The second is to use the interface that the extension method is using to provide a method that can be used by the imitation mixin to access its data. This would mean that the actual  instance of the class would have to hold onto some additional data on behalf of the imitation mixin, which negates part of its usefulness.

The third is to create a base class for that all classes that may wish to use a mixin inherit from. This base class can contain “instance” data, in a hashtable keyed on the mixin type (for instance) on behalf of the mixin itself. This would, unfortunately, mean that the data is exposed and render encapsulation useless. It also causes a small hit each time a mixin method needs access to its “instance” data. Naturally, if you are inheriting from an existing framework class you won’t have the option of putting in a base class to hold the mixin data.

Class-Diagram-3

It isn’t too hard to see that it may be possible in the future to have mixin behaviour built directly into the language as we are already part of the way there. In the meantime some limited functionality is available which can be extended to include instance data for the mixin itself with some extra work, but it isn’t without its problems.

Why make fields in a class private, why not just make them public?

A recent question came up on forum about encapsulation. I guess it is something that I don’t really think about any more as it comes naturally but it reminded me of how some of these concepts took a while to take hold when I was first taught them in university.

Encapsulation is sometimes also known as information hiding. The idea is that an object hides the details of how it works from the outside world. However, some definitions of encapsulation suggest that it is just putting the data and the methods that operate on that data together in one class (the capsule).

The question asked was why make fields in a class private, why not just make them public?

I now find very idea of making a field public incredulous. However, if I stretch my mind back about 10+ years or so I can vaguely remember asking similar questions and thinking how crazy it was making member variables private and having to access them through special functions. It isn’t crazy at all.

So, what do you get from hiding fields behind the private or protected accessor?

The primary advantage is that it hides the internals of the class and shifts the dependency onto a well defined interface. By interface I mean a public method or property on the class rather than having the class inherit from an interface. Code that accesses the class will call on the public methods and properties and need know nothing about what is happening inside the class. This leaves great scope for future implementations of the class to vary what happens internally while maintaining the same external interface. Code that uses the class will then continue to operate without being modified. Put simply – It is a form of protection from future unknowns.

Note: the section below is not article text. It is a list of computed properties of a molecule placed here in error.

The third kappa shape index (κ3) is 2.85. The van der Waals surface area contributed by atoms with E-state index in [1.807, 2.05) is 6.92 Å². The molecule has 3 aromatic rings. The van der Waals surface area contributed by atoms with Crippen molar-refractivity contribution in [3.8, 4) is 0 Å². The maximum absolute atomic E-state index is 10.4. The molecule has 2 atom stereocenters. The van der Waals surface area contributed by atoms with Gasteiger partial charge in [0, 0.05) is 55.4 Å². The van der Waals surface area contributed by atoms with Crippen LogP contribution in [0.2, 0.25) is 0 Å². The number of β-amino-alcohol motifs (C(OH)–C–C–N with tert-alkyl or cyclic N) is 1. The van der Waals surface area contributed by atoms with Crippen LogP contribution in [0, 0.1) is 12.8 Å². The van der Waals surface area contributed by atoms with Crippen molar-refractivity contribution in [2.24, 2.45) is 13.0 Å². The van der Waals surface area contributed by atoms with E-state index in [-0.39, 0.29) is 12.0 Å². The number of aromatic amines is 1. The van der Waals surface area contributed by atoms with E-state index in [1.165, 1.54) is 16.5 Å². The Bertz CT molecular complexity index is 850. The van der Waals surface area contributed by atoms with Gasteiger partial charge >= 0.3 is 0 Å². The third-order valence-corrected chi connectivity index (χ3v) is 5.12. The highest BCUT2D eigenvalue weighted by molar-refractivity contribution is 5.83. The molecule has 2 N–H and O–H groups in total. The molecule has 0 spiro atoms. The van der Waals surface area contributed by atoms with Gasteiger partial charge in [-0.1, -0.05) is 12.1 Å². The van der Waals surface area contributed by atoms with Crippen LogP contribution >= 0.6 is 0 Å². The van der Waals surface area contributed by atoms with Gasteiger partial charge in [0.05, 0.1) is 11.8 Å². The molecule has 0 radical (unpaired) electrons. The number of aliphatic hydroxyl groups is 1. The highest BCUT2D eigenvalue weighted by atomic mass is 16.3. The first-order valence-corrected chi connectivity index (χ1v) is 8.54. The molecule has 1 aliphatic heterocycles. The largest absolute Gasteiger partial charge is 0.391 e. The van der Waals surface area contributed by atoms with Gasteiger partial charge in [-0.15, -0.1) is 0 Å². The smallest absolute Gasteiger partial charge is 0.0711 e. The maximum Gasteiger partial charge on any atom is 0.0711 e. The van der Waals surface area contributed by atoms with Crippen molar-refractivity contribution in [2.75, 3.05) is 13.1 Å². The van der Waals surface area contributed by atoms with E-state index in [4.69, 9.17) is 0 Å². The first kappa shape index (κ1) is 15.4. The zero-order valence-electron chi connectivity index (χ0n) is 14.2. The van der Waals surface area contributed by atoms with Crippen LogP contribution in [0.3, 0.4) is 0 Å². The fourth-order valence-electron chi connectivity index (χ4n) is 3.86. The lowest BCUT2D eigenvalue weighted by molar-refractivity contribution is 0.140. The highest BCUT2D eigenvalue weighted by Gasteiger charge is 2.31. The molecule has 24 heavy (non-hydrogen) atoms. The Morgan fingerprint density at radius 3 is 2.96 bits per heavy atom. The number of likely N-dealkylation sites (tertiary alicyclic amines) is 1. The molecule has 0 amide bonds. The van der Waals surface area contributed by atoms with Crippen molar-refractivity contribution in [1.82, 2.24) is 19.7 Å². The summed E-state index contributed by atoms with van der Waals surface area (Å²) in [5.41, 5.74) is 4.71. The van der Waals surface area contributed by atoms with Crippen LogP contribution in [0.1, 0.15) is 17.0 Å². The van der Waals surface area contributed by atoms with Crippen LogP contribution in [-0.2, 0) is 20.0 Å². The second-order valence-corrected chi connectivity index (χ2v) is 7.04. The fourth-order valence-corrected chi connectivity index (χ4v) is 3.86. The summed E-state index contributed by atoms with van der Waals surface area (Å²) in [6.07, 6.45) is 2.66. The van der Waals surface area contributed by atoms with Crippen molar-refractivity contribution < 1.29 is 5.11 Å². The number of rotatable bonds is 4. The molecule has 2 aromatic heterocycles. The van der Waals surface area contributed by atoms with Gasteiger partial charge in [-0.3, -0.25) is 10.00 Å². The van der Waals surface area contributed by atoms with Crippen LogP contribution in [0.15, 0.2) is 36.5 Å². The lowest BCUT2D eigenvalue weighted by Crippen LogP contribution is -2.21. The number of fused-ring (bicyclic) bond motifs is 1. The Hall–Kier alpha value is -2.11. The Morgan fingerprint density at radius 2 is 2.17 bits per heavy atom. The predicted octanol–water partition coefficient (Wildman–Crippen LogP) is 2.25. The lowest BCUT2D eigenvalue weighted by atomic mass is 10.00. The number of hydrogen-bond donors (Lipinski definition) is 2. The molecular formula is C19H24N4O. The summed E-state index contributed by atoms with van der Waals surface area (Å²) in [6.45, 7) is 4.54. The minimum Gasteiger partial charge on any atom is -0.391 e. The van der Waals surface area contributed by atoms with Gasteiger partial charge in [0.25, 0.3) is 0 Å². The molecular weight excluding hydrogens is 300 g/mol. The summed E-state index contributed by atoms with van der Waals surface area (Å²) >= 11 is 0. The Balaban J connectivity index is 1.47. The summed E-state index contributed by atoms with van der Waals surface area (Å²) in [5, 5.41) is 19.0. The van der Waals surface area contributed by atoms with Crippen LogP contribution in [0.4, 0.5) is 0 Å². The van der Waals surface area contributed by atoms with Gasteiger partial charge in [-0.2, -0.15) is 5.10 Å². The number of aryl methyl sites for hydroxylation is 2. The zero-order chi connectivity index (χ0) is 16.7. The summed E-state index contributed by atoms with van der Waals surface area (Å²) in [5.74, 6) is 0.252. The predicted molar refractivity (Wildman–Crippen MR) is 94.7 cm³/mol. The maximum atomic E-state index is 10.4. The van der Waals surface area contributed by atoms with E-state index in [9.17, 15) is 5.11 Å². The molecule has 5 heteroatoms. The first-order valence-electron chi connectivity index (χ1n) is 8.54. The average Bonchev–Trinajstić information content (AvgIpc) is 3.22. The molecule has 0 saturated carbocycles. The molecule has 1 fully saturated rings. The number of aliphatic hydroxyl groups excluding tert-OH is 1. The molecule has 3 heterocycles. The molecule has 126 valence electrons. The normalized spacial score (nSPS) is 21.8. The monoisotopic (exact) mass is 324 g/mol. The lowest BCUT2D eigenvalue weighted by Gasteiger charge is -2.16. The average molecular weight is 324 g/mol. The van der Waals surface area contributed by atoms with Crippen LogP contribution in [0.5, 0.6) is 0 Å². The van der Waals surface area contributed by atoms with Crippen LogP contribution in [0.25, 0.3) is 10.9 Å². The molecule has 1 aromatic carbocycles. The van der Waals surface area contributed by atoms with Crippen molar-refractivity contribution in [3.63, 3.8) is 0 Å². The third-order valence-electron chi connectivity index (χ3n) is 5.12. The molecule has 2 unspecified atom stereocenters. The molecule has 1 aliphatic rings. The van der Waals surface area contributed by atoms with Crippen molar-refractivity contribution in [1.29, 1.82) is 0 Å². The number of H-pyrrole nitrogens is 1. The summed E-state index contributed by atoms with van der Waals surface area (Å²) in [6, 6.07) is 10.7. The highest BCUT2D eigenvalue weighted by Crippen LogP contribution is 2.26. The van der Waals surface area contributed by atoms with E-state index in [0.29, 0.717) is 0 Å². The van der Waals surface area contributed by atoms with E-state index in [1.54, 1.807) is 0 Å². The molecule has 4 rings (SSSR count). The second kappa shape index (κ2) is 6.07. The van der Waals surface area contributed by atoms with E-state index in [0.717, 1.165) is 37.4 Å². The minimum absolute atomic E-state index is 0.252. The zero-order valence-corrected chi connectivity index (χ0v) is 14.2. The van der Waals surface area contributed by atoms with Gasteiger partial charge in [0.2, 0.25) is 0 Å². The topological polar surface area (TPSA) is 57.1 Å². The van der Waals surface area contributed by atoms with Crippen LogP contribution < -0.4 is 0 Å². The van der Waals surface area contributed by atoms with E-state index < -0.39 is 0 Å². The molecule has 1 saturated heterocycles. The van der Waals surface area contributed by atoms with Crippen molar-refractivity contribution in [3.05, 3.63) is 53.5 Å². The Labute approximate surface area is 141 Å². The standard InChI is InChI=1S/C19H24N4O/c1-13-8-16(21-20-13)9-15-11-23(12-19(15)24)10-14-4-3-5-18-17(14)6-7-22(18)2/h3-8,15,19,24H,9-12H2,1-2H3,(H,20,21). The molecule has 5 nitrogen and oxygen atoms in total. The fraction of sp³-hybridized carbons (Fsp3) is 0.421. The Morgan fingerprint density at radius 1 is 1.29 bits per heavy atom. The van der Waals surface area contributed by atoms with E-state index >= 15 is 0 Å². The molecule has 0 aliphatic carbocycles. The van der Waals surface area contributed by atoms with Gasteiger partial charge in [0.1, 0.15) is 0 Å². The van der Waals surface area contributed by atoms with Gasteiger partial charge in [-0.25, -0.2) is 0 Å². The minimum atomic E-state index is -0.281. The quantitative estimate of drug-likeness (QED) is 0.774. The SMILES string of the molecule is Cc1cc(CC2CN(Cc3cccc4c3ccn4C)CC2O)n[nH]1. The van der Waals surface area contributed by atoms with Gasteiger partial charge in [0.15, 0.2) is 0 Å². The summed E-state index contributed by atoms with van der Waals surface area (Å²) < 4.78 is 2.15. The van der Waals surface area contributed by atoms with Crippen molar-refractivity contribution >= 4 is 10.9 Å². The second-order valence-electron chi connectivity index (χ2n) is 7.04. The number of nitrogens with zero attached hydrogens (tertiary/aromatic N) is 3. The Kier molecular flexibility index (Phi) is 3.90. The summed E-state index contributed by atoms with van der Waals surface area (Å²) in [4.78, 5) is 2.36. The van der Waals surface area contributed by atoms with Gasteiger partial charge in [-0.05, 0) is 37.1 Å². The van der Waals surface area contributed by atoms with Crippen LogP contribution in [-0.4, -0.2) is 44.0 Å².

For example, say that a class represents an alarm clock which allows two separate alarms to be set. Internally, those alarms are represented as two separate fields. When the client code accesses the alarm clock class it uses a set of public methods and properties. This allows at at some point in the future the internal storage of the alarm times to be changed to use an array rather than two separate field instances. If the fields were public a lot of code outside the class may have to be updated also to accommodate the new structure of the class.

Even if there is not going to be any internal change to the class, the use of methods and properties to access the fields can provide other advantages.

For example, you might decide later that it would be better to leave the field uninitialised and then have your property initialise it when it is first used. This is called a lazy-lookup. If the field value can be constructed from the information the class already holds, but it is an expensive operation to do so, and the usage patterns show that the value is not often needed then why create it needlessly? So, the property checks the field, if the field is null it creates the value and stores it in the field and returns the new value. If the field already contains a value then it is the cached value that is returned.

Alternatively, you discover some time in the future that when you set the property that you need to carry out some other action (an analogy would be like a trigger in the database). So, since you have a property already, you can now put the extra functionality in without having to completely break your application.

Another example being that validation could be taken before the field is updated with the new value. This keeps the object in a consistent state. If you just exposed the field you would never know if some other object set the field to an invalid value and this is a potential source of bugs, especially the nasty sort that rear their head further on past the point that the bug was actually introduced. These are a real pain to track down and anyone having to maintain your code will not thank you for allowing that into the system.